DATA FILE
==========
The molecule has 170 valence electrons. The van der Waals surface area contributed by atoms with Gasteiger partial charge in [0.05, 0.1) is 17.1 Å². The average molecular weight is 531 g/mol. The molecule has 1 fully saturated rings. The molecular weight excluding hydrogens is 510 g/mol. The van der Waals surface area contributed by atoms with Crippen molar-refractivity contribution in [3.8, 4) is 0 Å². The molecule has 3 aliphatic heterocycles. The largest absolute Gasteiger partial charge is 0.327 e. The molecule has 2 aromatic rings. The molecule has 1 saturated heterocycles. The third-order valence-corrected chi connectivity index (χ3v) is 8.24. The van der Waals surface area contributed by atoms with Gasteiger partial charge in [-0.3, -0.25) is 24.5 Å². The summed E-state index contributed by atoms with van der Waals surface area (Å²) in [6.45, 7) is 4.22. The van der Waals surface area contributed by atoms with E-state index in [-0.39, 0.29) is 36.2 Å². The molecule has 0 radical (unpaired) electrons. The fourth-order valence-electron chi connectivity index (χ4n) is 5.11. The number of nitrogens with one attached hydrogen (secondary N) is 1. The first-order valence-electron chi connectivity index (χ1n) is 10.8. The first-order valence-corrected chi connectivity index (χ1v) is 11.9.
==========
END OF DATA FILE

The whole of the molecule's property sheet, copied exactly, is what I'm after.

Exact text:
The molecule has 170 valence electrons. The van der Waals surface area contributed by atoms with Gasteiger partial charge in [0.05, 0.1) is 17.1 Å². The average molecular weight is 531 g/mol. The molecule has 1 fully saturated rings. The molecular weight excluding hydrogens is 510 g/mol. The van der Waals surface area contributed by atoms with Crippen molar-refractivity contribution in [3.8, 4) is 0 Å². The molecule has 3 aliphatic heterocycles. The largest absolute Gasteiger partial charge is 0.327 e. The molecule has 2 aromatic rings. The molecule has 1 saturated heterocycles. The third-order valence-corrected chi connectivity index (χ3v) is 8.24. The van der Waals surface area contributed by atoms with Gasteiger partial charge in [-0.3, -0.25) is 24.5 Å². The summed E-state index contributed by atoms with van der Waals surface area (Å²) in [6.45, 7) is 4.22. The van der Waals surface area contributed by atoms with E-state index in [-0.39, 0.29) is 36.2 Å². The molecule has 0 radical (unpaired) electrons. The fourth-order valence-electron chi connectivity index (χ4n) is 5.11. The number of nitrogens with one attached hydrogen (secondary N) is 1. The first-order valence-electron chi connectivity index (χ1n) is 10.8. The first-order valence-corrected chi connectivity index (χ1v) is 11.9.